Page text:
On June 1, the International Atomic Energy Agency (IAEA) issued a preliminary report on the Fukushima nuclear disaster. The report is a whitewash, exonerating the Tokyo Electrical Power Company (TEPCO) and the Japanese government of blame. Its bland language is an attempt to suppress discussion and protect the nuclear industry from scrutiny.
The report comes as two more workers at the plant were found to have exceeded maximum doses of radiation. Two male workers, one in his 30s and the other in his 40s, have been exposed to more than the 250 millisieverts level legally allowed for nuclear workers in Japan. The government raised the limit from its previous level of 100 millisieverts after the disaster. Exposure to more than 100 millisieverts of radiation is thought to increase the lifetime risk of developing cancers.
Previously, three workers were found to have been exposed to over 1000 millisieverts after working in flooded tunnels under the Fukushima plant. This new revelation points once again to the dangers faced by workers on the site. The full extent of the workforce’s exposure to radiation is not known. Workers involved in the recovery operations are still not subject to routine testing. Some 7,800 workers have been employed at Fukushima since the disaster, but only 1,800 have been checked for radiation exposure, according to the newspaper Asahi Shimbun.
The two men involved in the most recent incident both worked in the control rooms of reactor 3 and reactor 4. They had not been working in the flooded tunnels. Their exposure to radiation points to high levels of contamination throughout the facility. They were subject to internal exposure as a result of breathing or ingesting contaminated material. The site is covered in radioactive dust. Many workers have been sleeping on site and taking their meals in potentially contaminated areas; few of them have protective clothing. It is doubtful that many of the contract workers on site have been warned of the risks.
The full extent of the contamination is only gradually becoming clear. Researchers from the Nuclear Waste Management Organization of Japan have found levels of contamination in soil samples beyond the 20-kilometre exclusion zone higher than those in the “dead zone” around Chernobyl.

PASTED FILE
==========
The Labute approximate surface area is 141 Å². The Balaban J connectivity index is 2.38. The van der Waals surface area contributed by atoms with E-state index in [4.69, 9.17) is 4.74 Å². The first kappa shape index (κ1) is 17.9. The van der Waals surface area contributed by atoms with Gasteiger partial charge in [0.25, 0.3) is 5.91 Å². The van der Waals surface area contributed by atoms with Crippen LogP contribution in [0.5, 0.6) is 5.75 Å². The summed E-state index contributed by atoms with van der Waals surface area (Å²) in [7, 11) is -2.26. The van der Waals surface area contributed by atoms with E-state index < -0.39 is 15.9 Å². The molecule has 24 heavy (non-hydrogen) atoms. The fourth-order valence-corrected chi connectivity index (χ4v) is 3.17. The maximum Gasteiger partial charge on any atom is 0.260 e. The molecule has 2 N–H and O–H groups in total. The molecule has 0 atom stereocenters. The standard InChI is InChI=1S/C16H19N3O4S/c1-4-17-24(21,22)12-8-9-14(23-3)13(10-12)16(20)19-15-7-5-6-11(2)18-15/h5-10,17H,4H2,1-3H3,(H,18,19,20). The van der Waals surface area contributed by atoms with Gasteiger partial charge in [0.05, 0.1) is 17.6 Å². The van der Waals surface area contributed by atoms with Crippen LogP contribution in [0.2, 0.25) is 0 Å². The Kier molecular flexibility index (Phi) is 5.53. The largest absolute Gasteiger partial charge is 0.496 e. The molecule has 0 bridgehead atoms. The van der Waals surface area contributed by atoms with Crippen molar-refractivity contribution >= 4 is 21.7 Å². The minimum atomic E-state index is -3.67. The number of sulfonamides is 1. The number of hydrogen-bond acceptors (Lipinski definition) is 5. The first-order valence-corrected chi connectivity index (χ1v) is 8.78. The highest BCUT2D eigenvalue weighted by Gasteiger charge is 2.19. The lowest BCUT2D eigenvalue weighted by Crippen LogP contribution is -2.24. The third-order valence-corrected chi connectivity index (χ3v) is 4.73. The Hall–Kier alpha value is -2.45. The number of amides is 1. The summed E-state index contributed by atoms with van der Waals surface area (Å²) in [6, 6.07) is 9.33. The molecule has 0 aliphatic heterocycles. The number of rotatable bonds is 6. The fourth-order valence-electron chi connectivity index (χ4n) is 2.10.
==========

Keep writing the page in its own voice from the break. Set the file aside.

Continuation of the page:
One site about 25 kilometres northwest of the Fukushima nuclear plant produced soil samples with radiation from cesium-137 exceeding 5 million becquerels per square metre. Others were lower, at 1.48 million becquerels per square metre. But all were high enough to make the land uninhabitable and unfit for growing crops or raising livestock.
Twenty-five years after the Chernobyl accident the land is still unsafe. Belarus, which received 80 percent of the fallout from Chernobyl, still has one fifth of its agricultural land that is unusable, which is costing the Belarus economy $700 million a year.
The risks in Japan are greater because the population density is greater than in Belarus. Two million people are thought to have been affected by the fallout in Belarus. But in Japan the population is more than seven times greater than in Belarus.
The results of the soil survey show that dangerous levels of contamination have spread beyond the official exclusion established by the Japanese government around the Fukushima plant. Levels of contamination inside the exclusion zone are not known because only government scientists are allowed access. They have not published the results of any tests on soil contamination.